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Longitudinal Chest CT Features in Severe/Critical COVID-19 Cases and the Predictive Value of the Initial CT for Mortality

Authors Li H, Luo S, Zhang Y, Xiao X, Liu H

Received 27 January 2021

Accepted for publication 4 March 2021

Published 25 March 2021 Volume 2021:14 Pages 1111—1124

DOI https://doi.org/10.2147/JIR.S303773

Checked for plagiarism Yes

Review by Single anonymous peer review

Peer reviewer comments 4

Editor who approved publication: Professor Ning Quan


Hailan Li,1,* Shiyong Luo,2,* Youming Zhang,3 Xiaoyi Xiao,4 Huaping Liu4

1Department of Radiology, Hunan Provincial People’s Hospital (The First Affiliated Hospital of Hunan Normal University), Changsha, 410000, Hunan Province, People’s Republic of China; 2Department of Radiology, Wuhan Third Hospital (Tongren Hospital of Wuhan University), Wuhan, 430060, Hubei Province, People’s Republic of China; 3Department of Radiology, Xiangya Hospital, Central South University, Changsha, 410008, Hunan Province, People’s Republic of China; 4Department of Radiology, The Third Xiangya Hospital, Central South University, Changsha, 410013, Hunan Province, People’s Republic of China

*These authors contributed equally to this work

Correspondence: Huaping Liu
Department of Radiology, The Third Xiangya Hospital, Central South University, Tongzipo Road 138, Changsha, 410013, Hunan Province, People’s Republic of China
Tel +86-731-88638888
Fax +86-731-84327332
Email [email protected]

Purpose: To evaluate longitudinal computed tomography (CT) features and the predictive value of the initial CT and clinical characteristics for mortality in patients with severe/critical coronavirus disease 2019 (COVID-19) pneumonia.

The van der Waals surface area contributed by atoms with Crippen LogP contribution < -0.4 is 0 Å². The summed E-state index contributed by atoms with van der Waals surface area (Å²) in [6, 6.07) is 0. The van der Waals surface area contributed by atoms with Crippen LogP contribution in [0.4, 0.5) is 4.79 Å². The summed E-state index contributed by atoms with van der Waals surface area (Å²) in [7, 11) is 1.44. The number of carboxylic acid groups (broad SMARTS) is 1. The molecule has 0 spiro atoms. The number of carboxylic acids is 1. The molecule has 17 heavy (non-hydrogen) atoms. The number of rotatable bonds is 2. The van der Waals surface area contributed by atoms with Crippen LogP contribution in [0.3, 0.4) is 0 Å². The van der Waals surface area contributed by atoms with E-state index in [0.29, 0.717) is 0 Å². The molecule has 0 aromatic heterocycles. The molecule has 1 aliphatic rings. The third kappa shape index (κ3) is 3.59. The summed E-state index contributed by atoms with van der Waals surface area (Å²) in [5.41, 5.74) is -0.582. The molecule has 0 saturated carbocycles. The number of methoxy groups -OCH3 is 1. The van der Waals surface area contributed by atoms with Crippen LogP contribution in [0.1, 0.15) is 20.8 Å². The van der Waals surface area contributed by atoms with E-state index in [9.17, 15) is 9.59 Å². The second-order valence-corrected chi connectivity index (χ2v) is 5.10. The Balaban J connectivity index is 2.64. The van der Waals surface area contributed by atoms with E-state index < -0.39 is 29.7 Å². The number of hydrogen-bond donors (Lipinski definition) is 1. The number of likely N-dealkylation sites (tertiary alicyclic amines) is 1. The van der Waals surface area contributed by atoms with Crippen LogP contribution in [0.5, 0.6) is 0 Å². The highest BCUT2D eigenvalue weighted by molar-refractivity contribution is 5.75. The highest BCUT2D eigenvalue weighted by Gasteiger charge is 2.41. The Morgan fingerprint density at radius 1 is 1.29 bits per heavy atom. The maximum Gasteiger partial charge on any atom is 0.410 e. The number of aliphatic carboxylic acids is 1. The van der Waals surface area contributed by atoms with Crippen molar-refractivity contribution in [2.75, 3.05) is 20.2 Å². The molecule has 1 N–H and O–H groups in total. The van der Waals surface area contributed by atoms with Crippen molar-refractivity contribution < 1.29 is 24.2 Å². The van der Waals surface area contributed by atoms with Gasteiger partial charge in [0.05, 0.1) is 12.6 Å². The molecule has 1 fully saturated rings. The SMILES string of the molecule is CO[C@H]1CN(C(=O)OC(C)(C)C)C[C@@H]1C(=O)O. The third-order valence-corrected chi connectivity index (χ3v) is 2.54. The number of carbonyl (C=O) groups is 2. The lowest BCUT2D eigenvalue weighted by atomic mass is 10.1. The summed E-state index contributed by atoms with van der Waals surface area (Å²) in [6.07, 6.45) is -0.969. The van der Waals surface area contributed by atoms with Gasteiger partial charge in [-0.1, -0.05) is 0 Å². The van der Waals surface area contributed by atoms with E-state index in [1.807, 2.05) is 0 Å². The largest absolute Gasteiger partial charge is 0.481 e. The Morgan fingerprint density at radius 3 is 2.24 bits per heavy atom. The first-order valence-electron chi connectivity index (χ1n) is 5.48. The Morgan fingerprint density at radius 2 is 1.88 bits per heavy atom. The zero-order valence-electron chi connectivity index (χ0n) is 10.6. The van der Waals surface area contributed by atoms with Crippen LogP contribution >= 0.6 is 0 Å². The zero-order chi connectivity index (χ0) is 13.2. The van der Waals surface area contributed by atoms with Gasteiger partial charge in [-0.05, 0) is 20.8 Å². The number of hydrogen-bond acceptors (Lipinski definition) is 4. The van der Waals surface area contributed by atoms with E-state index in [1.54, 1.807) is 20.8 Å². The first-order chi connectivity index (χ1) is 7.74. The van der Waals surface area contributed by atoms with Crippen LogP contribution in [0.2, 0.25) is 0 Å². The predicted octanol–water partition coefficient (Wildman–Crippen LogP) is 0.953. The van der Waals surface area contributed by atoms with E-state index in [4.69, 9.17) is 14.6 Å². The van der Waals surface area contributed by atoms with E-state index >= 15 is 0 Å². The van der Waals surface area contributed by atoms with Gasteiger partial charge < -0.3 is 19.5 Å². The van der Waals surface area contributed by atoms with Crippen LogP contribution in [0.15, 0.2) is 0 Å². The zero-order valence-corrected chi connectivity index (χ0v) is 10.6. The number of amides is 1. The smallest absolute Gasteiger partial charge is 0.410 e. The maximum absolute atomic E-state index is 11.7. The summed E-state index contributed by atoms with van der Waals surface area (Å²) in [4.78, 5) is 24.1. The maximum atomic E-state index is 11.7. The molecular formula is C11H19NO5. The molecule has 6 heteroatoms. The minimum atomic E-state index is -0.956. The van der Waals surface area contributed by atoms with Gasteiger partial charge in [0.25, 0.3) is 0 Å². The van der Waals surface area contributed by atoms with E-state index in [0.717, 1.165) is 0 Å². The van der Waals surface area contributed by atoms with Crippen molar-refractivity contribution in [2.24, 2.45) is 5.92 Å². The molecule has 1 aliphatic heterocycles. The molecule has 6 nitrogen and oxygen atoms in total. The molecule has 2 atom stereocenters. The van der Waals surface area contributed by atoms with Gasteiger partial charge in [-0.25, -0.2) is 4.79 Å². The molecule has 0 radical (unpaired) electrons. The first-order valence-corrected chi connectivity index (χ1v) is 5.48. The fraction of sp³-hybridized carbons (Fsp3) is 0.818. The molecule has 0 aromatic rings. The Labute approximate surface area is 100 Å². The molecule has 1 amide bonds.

Methods: A retrospective analysis was performed on patients with COVID-19 pneumonia confirmed by laboratory. By excluding mild and common patients, 155 severe/critical patients with definite outcome were finally enrolled. A total of 516 CTs of 147 patients were divided into four stages according to the time after onset (stage 1, 1– 7 days; stage 2, 8– 14 days; stage 3, 15– 21 days, and stage 4, > 21 days). The evolving imaging features between the survival and non-survival groups were compared by using Chi-square, Fisher’s exact test, student’s t-test or Mann–Whitney U-test, as appropriate. The predictive value of clinical and CT features at admission for mortality was analysed through logistic regression analysis. To avoid overfitting caused by CT scores, CT scores were divided into two parts, which were combined with clinical variables, respectively, to construct the models.
Results: Ground-glass opacities (GGO) patterns were predominant for stages 1 and 2 for both groups (both P> 0.05). The numbers of consolidation lesions increased in stage 3 in both groups (P=0.857), whereas the linear opacity increased in the survival group but decreased in the non-survival group (P=0.0049). In stage 4, the survival group predominantly presented linear opacity patterns, whereas the non-survival group mainly showed consolidation patterns (P=0.007). Clinical and imaging characteristics correlated with mortality; multivariate analyses revealed age > 71 years, neutrophil count > 6.38 × 109/L, aspartate aminotransferase (AST) > 58 IU/L, and CT score (total lesions score > 17 in model 1, GGO score > 14 and consolidation score > 2 in model 2) as independent risk factors (all P< 0.05). The areas under the curve of the six independent risk factors alone ranged from 0.65 to 0.75 and were 0.87 for model 2, 0.89 for model 1, and 0.92 for the six variables combined. Statistical differences were observed between Kaplan Meier curves of groups separated by cut-off values of these six variables (all P< 0.01).
Conclusion: Longitudinal imaging features demonstrated differences between the two groups, which may help determine the patient’s prognosis. The initial CT score combined with age, AST, and neutrophil count is an excellent predictor for mortality in COVID-19 patients.

Keywords: COVID-19, SARS-CoV-2, mortality, multivariate combined analysis, chest CT score, risk factors

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